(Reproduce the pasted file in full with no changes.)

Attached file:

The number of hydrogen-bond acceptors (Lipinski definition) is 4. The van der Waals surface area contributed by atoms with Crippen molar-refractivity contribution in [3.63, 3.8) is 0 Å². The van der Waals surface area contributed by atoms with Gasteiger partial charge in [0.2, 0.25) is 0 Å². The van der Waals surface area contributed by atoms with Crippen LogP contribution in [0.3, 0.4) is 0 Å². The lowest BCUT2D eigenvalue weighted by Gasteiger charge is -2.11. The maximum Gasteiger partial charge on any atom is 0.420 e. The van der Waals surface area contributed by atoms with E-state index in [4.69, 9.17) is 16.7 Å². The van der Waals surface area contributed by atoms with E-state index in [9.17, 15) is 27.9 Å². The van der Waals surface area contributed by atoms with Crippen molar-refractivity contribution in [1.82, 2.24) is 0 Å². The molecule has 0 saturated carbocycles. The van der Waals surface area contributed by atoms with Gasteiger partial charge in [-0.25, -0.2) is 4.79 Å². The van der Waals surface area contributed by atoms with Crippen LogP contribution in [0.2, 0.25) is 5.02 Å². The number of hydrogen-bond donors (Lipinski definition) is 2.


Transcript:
The number of hydrogen-bond acceptors (Lipinski definition) is 4. The van der Waals surface area contributed by atoms with Crippen molar-refractivity contribution in [3.63, 3.8) is 0 Å². The van der Waals surface area contributed by atoms with Gasteiger partial charge in [0.2, 0.25) is 0 Å². The van der Waals surface area contributed by atoms with Crippen LogP contribution in [0.3, 0.4) is 0 Å². The lowest BCUT2D eigenvalue weighted by Gasteiger charge is -2.11. The maximum Gasteiger partial charge on any atom is 0.420 e. The van der Waals surface area contributed by atoms with E-state index in [4.69, 9.17) is 16.7 Å². The van der Waals surface area contributed by atoms with E-state index in [9.17, 15) is 27.9 Å². The van der Waals surface area contributed by atoms with Crippen molar-refractivity contribution in [1.82, 2.24) is 0 Å². The molecule has 0 saturated carbocycles. The van der Waals surface area contributed by atoms with Gasteiger partial charge in [-0.25, -0.2) is 4.79 Å². The van der Waals surface area contributed by atoms with Crippen LogP contribution in [0.2, 0.25) is 5.02 Å². The number of hydrogen-bond donors (Lipinski definition) is 2.